Ebrahim Raisi, ex-judiciary chief of Iran, has been elected as the new president in Iran’s June 2021 presidential elections. The 2021 elections were low key; economic hardship and fading public trust in government alienated people from the ballot boxes. Iran’s election turnout was the lowest since the Islamic Revolution in 1979. Many experts interpreted the low turnout as a sign of a legitimacy crisis for the Iranian regime.
With Raisi’s victory, reformists and moderates were wiped off the political scene. Conservatives have complete control over the legislative, executive, and judicial bodies. Hence, the Iranian political scene will be dominated by conservative elements for at least four years. In domestic politics, strict media control (especially on social media), limited political freedoms, and a colorless political life can be expected. In foreign policy, Iran will have breaks and continuities because of regional and global developments, and Raisi’s political orientation.
Raisi’s Presidency and Foreign Policy-Making in Iran
Based on the constitution of Iran, the president must consult on foreign policy issues with other institutions, assemblies, and senior officials. The parliament has a say on every domestic and foreign political matter. Specifically, the Iranian parliament’s National Security and Foreign Policy Committee is very active in foreign policy discussions. Furthermore, the Supreme National Security Council (SNSC) is one of the highest authorities that decides on Iran’s foreign policy. The Iranian president is the council’s natural chairman, and the council’s secretary is appointed by the supreme leader, Ali Khamenei.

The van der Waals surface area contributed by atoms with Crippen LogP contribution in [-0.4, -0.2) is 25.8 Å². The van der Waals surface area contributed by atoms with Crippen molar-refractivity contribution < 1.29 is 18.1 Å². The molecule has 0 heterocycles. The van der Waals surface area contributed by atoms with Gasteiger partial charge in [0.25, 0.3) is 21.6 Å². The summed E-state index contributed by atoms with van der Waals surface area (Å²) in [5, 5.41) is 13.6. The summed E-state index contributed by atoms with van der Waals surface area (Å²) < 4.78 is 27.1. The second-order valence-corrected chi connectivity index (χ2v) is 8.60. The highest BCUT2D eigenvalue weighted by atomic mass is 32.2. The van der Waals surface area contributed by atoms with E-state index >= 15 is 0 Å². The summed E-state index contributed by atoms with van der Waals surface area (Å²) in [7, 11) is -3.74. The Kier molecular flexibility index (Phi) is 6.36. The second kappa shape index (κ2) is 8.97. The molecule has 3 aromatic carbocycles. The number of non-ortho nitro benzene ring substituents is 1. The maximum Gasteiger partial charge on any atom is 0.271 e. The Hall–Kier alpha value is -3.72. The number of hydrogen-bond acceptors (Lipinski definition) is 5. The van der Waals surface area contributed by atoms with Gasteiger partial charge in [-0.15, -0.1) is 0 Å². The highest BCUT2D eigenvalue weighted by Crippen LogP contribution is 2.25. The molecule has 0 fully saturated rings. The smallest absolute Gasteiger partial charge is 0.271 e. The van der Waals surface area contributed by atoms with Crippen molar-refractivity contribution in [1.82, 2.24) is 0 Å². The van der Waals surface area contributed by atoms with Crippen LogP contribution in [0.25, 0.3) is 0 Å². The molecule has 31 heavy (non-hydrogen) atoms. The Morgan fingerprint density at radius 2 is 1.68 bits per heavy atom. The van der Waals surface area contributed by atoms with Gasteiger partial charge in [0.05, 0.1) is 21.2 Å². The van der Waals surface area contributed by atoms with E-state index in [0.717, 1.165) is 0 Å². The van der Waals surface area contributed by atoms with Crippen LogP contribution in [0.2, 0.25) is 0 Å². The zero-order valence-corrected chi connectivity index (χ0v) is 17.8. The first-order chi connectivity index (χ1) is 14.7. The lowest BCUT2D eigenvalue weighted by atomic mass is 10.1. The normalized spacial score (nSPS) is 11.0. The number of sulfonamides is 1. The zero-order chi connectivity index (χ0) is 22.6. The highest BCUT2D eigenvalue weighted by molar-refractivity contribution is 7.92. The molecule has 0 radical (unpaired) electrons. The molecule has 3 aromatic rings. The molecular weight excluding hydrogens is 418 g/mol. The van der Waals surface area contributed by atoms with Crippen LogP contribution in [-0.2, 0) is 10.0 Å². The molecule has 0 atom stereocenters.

Members of the SNSC are comprised of heads of the three branches of the government; the interior, foreign, and intelligence ministers; the chief of staff for the Armed Forces; the heads of the Army and the Revolutionary Guards Corps; relevant ministers; and other members appointed by the supreme leader. Iran’s strong political and economic institutions called “bonyadha” (foundations) also have an impact on foreign policy decision-making. Consequently, the Iranian president has limited power in determining Iran’s foreign policy.
The new president of Iran, Raisi, is unlikely to display strong political leadership in his first years in power. Beside institutional and legal restraints, there will be two determinants contributing to Raisi’s limited political power: First, Raisi has spent most of his career in the judiciary, thus, lacks political and administrative experience apart from being the head of the famous religious charity organization Bonyad-e Astan Quds Razavi (Astan Quds Razavi Foundation) between 2016 and 2019.